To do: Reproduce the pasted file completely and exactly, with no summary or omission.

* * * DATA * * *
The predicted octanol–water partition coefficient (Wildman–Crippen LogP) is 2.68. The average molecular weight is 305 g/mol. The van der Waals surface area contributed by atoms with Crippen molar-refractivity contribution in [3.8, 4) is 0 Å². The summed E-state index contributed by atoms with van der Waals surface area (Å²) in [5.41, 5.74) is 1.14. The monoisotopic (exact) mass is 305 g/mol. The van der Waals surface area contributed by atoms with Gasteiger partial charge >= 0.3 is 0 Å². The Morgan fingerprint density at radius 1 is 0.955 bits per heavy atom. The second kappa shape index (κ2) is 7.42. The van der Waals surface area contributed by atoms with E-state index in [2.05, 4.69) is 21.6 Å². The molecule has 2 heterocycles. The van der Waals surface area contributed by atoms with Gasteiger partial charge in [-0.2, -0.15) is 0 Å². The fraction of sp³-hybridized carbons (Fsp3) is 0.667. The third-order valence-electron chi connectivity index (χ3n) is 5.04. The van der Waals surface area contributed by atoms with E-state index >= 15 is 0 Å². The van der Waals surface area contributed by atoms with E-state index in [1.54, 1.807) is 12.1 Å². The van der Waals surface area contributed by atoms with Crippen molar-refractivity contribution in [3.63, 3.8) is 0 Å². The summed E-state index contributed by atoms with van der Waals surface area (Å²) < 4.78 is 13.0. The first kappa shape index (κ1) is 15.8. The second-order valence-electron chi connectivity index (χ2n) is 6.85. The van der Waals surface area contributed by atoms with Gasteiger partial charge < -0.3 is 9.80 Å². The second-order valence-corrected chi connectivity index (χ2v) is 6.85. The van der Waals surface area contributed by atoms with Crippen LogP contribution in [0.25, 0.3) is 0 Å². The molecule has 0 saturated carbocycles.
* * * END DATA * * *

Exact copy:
The predicted octanol–water partition coefficient (Wildman–Crippen LogP) is 2.68. The average molecular weight is 305 g/mol. The van der Waals surface area contributed by atoms with Crippen molar-refractivity contribution in [3.8, 4) is 0 Å². The summed E-state index contributed by atoms with van der Waals surface area (Å²) in [5.41, 5.74) is 1.14. The monoisotopic (exact) mass is 305 g/mol. The van der Waals surface area contributed by atoms with Gasteiger partial charge >= 0.3 is 0 Å². The Morgan fingerprint density at radius 1 is 0.955 bits per heavy atom. The second kappa shape index (κ2) is 7.42. The van der Waals surface area contributed by atoms with E-state index in [2.05, 4.69) is 21.6 Å². The molecule has 2 heterocycles. The van der Waals surface area contributed by atoms with Gasteiger partial charge in [-0.2, -0.15) is 0 Å². The fraction of sp³-hybridized carbons (Fsp3) is 0.667. The third-order valence-electron chi connectivity index (χ3n) is 5.04. The van der Waals surface area contributed by atoms with E-state index >= 15 is 0 Å². The van der Waals surface area contributed by atoms with E-state index in [1.54, 1.807) is 12.1 Å². The van der Waals surface area contributed by atoms with Crippen molar-refractivity contribution in [3.63, 3.8) is 0 Å². The summed E-state index contributed by atoms with van der Waals surface area (Å²) < 4.78 is 13.0. The first kappa shape index (κ1) is 15.8. The second-order valence-electron chi connectivity index (χ2n) is 6.85. The van der Waals surface area contributed by atoms with Gasteiger partial charge < -0.3 is 9.80 Å². The second-order valence-corrected chi connectivity index (χ2v) is 6.85. The van der Waals surface area contributed by atoms with Crippen LogP contribution in [0.25, 0.3) is 0 Å². The molecule has 0 saturated carbocycles.